History of Black Actors in the Film Industry

When asked about the role of Film in society, Tom Sherak, president of the Academy of Motion Picture Arts and Sciences, He answered that it is a reflection of society both past and present, sometimes even future. A film is a form of expression as well as storytelling. The ideas and stories it conveys are often significant in the context of the time in which it was created. Although the meaning of a movie will differ from person to person, Movies in a broad sense have the ability to inspire as well as spark conversation with their content. Therefore an analysis of the movies, from its creation to its content to its reception, is not only meaningful but also provides insight to society that it is received in. The nature of Media is a mass form of communication. Because the film is both expresses ideas and is influenced by society, it is a form of media, and its broad reach makes it a very powerful tool. It is only natural for the film to reflect no only the good but also the bad parts of society, and the influence of society becomes imbedded into its history. The creation and casting of a film as well as when and where it occurs are significant. So a film cast and filmed in 1960 America is inevitably going to be influenced and shaped by race and racism. The ramifications of the racial dominance of the industry persist in modern film.

Historically, white male actors dominate the film industry. White producers and directors would rarely cast black actors by avoiding the role in film or theatre and their portrayal was often only in the form of minstrel shows and blackface. These shows typically stereotyped the black experience and black characters. The first black actor in the film was Lincoln Perry and the character he portrays is a blubbering fool. The black community did not receive Perry with praise although he was the first Black film star because his roles reflected them so poorly. He had no choice but to take those roles because those are the only ones the film industry would offer to people of color.  Black characters, whether, portrayed by a white man in blackface or a black actor, were not painted in a good light and were often not lead characters that you are able to admire or relate to. Blackface was used to avoid having to cast people of color in films when the role was necessary, and when they did cast them it was in stereotypical demeaning roles. Films reflected a white-dominated world where the main characters were white and black actors did not get the opportunity nor the representation in the Movie industry. This whitewashing of the industry is significant as Film not only reflects but also affects society. Black bodies did not have characters to idolize or be inspired by that looked like them, while white people had a plethora of actors and characters to look to.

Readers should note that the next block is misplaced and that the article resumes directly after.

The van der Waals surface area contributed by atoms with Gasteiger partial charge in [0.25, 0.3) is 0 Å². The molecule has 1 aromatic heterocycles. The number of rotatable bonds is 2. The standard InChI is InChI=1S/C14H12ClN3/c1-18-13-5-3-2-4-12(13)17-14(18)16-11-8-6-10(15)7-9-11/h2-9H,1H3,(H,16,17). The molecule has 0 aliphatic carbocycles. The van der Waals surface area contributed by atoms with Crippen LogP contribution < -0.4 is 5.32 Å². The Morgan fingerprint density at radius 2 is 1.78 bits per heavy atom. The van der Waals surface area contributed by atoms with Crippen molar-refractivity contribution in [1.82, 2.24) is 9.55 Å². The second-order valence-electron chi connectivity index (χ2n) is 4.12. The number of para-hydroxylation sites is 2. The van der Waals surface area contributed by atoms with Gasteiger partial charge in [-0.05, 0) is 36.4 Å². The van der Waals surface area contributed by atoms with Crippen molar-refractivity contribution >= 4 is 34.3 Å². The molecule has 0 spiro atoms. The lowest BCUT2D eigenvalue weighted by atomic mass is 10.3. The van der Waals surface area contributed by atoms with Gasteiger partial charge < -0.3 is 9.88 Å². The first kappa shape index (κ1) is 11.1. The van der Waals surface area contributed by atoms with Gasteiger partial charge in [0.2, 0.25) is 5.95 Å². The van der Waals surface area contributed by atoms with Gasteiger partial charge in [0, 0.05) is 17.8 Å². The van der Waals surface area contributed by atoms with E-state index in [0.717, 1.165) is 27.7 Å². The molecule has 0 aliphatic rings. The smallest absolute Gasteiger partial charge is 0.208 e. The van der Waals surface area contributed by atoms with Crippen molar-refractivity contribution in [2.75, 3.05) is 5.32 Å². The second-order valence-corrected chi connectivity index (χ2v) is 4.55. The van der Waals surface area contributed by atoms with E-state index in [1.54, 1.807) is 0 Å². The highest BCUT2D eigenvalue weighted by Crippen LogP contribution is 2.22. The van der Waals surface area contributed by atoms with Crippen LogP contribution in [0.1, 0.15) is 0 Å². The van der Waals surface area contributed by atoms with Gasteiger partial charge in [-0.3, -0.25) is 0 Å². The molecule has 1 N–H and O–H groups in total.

In the so-called “post-civil rights” era black actors had begun to emerge in the industry and were provided with more opportunities to showcase their talents without being forced into demeaning roles. The advancement of black rights and the attempt to have more diversity in the industry lead to the emergence of Black superstars such as Tyler Perry, Halle Berry, and Will Smith. But after decades of white dominance in the industry, the shift in tides was not sufficient to create a balance in the number of lead People of Color actors in the industry, compared to the vast white majority. While there were more idols who POC could look to on the silver screen bearing their resemblance, the film industry was still predominately white, especially in terms of success,  and it white-washed characters that were traditionally POC. While it was no longer the wholesale avoidance of black actors like in the early 20th century, characters like Tony Mendes in Argo (2012) are portrayed by white actors, in this case, Ben Affleck. The true story it was based on revolves around Mendes, the protagonist of Mexican descent. The decision to instead cast a white actor minimized what is an inspiring story of an intelligent POC and instead progress the “white savior” narrative. The backlash to white-washing and the persistent inequality in the industry lead to “color-blind casting” an effort to try and disregard race when choosing actors. This was essentially the same as equal opportunity employment but specified for film, since the characteristics of an actor are even more important for the job. The basis of color-blind casting argues that race is not one of these characteristics. In an ideal world, such a call to action would remedy the inequality, but although progress has been made, we do not live in such a world.